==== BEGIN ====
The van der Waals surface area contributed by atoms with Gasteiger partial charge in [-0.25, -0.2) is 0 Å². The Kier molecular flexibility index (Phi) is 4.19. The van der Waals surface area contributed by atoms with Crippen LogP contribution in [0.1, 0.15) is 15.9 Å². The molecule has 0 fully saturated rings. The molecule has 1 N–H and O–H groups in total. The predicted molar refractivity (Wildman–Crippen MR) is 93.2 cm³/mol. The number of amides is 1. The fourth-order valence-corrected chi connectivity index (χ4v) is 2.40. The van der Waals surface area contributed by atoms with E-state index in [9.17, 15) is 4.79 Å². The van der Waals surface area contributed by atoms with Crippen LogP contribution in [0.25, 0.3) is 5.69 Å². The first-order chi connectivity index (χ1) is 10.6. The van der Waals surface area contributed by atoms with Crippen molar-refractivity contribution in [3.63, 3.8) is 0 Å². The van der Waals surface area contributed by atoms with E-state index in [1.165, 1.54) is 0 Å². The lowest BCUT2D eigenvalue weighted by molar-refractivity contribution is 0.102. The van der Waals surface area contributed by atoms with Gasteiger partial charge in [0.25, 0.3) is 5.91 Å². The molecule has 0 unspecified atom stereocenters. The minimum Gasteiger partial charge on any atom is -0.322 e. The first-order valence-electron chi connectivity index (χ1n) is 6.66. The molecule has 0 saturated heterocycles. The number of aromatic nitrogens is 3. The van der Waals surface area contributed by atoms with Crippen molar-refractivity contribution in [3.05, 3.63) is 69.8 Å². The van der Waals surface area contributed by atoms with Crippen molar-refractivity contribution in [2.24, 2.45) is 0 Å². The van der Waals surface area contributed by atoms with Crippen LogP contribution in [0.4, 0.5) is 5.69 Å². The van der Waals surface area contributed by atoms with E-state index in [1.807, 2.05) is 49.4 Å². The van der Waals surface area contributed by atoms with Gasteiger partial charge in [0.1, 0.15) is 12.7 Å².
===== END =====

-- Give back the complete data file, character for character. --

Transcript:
The van der Waals surface area contributed by atoms with Gasteiger partial charge in [-0.25, -0.2) is 0 Å². The Kier molecular flexibility index (Phi) is 4.19. The van der Waals surface area contributed by atoms with Crippen LogP contribution in [0.1, 0.15) is 15.9 Å². The molecule has 0 fully saturated rings. The molecule has 1 N–H and O–H groups in total. The predicted molar refractivity (Wildman–Crippen MR) is 93.2 cm³/mol. The number of amides is 1. The fourth-order valence-corrected chi connectivity index (χ4v) is 2.40. The van der Waals surface area contributed by atoms with E-state index in [9.17, 15) is 4.79 Å². The van der Waals surface area contributed by atoms with Crippen LogP contribution in [0.25, 0.3) is 5.69 Å². The first-order chi connectivity index (χ1) is 10.6. The van der Waals surface area contributed by atoms with Crippen molar-refractivity contribution in [3.63, 3.8) is 0 Å². The van der Waals surface area contributed by atoms with E-state index in [1.165, 1.54) is 0 Å². The lowest BCUT2D eigenvalue weighted by molar-refractivity contribution is 0.102. The van der Waals surface area contributed by atoms with Gasteiger partial charge in [0.25, 0.3) is 5.91 Å². The molecule has 0 unspecified atom stereocenters. The minimum Gasteiger partial charge on any atom is -0.322 e. The first-order valence-electron chi connectivity index (χ1n) is 6.66. The molecule has 0 saturated heterocycles. The number of aromatic nitrogens is 3. The van der Waals surface area contributed by atoms with Crippen molar-refractivity contribution in [3.05, 3.63) is 69.8 Å². The van der Waals surface area contributed by atoms with Crippen molar-refractivity contribution in [2.24, 2.45) is 0 Å². The van der Waals surface area contributed by atoms with Crippen LogP contribution in [0.4, 0.5) is 5.69 Å². The van der Waals surface area contributed by atoms with E-state index in [1.807, 2.05) is 49.4 Å². The van der Waals surface area contributed by atoms with Gasteiger partial charge in [0.1, 0.15) is 12.7 Å².